GOAL: Two developments that are shaping aquaculture’s future

Published on
October 6, 2017

Aquaculture has long been acknowledged as the most efficient center-plate protein resource with feed-conversion ratios (FCRs) far superior to those of terrestrial animals, and yet farmed seafood is invariably more expensive for consumers to buy in stores.

Historically, a number of factors have contributed to the premium price attached to aquaculture, but two of biggest – feed prices and biological costs – could be about to change for the betterment of the entire value chain, believes Gorjan Nikolik, senior analyst at Rabobank International.

There has been a long-term decline in fishmeal production, which “halted” in 2017, but still left a shortfall of two million metric tons (MT) or one-third when compared with 20 years ago, said Nikolik. However, the scarcity of fishmeal and also fish oil has led to a “proliferation of innovation,” especially over the last two or three years, as companies have sought alternative sources of omega-3 rich fish feed ingredients, with a few in particular catching the attention of investors both inside and outside the aquaculture sector.

The area of novel feed development that has secured the most industry participants to date is algae oil. As a bottom-of-the-food-chain organism with high scalability, “a lot of the smart money is on this technology,” despite prices still being very high, he said. 

Another, quite similar field of innovation to algae oil is microbial-based protein, and this too has hooked a number of investors, while insect-based feeds also offer a promising solution but currently lack large investors.

Fortunately for the aquaculture supply chain, the recent conclusion of an El Niño provided an extra 500,000 metric tons (MT) of Peruvian fishmeal, which in turn brought prices down to a level of USD 1,200 (EUR 1,025) per MT, which is close to the bottom of the range. 

At such a price, Nikolik believes investors are reluctant to put alternatives into full-scale production or even start, but if prices were to climb to levels above USD 1,700 (EUR 1,452) or USD 1,800 (EUR 1,538) per MT, then the investment should kick in.

“I think this next period will be essential for the feed producers looking to get a head of the rest," he said.

Meanwhile, technological progress is key to addressing aquaculture’s biological challenges and Nikolik said there has been “incredible developments” in the last couple of years to overcome some of the risks that are associated with farming in open environments.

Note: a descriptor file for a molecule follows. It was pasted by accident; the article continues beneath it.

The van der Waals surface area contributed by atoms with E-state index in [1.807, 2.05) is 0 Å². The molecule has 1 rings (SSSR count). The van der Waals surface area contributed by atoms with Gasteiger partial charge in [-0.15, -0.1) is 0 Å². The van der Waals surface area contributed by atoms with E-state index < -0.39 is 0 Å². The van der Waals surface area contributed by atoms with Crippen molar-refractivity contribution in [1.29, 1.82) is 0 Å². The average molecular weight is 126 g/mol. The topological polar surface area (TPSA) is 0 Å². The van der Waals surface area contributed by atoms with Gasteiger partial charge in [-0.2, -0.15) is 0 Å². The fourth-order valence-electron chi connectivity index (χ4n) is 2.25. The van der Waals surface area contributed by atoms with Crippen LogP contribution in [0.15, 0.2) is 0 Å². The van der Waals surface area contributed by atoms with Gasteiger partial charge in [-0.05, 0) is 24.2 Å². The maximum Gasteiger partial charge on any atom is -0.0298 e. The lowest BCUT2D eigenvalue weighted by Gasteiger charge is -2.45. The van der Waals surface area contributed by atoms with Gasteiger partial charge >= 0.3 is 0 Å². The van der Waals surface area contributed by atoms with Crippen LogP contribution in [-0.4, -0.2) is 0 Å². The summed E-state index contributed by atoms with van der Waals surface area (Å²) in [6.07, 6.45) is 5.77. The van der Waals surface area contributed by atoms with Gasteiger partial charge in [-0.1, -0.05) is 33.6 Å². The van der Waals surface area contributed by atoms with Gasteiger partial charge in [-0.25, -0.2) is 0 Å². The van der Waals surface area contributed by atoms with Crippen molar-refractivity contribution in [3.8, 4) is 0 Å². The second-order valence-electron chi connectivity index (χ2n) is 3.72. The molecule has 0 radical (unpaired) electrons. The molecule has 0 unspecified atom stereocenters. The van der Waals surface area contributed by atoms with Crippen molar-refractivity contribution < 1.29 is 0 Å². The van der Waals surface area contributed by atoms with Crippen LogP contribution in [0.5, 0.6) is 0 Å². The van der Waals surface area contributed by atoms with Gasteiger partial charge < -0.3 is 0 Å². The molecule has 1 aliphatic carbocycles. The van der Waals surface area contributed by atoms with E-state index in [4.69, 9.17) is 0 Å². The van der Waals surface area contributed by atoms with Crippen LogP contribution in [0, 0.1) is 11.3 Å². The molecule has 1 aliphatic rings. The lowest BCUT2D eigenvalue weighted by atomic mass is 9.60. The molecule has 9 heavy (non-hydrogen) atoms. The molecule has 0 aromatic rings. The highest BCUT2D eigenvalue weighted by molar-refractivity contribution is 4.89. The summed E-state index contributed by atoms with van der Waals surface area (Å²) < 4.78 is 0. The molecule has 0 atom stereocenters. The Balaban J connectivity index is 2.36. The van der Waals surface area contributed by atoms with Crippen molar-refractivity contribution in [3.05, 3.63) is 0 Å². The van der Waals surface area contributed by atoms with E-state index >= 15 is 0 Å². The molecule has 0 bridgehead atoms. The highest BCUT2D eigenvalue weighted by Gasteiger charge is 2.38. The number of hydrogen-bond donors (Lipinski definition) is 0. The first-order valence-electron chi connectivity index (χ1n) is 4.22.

New farm designs have been deployed with sectors such as shrimp switching to higher levels of production intensity and biosecurity, while others such as salmon producers are looking to isolate their farms from the marine environment through land-based farming, closed containment technology and sub-sea and open-sea farming.

“I’m not sure which of these will survive and be commercially viable but it’s great to see the sheer level of innovation in the industry,” he said. “But it’s not just about innovation, we also hear a lot more about cooperation.”

The wave of maturity and technological growth taking pace in aquaculture has attracted many global players from the agro-sector and beyond. Consequently, about 70 percent of Nikolik’s work is now with companies that were, until recently, operating outside of fish and shrimp farming. 

In bringing aquaculture closer to the rest of the agro-industry, it can benefit from the transfer of technology from these other sectors, it gets better access to capital, better scale and synergies in raw material procurement as well as marketing and distribution, he said.

“I’m very happy to see that we are becoming part of the larger agro-industry with all of the innovation that we are doing," he said.

Contributing Editor reporting from London, UK

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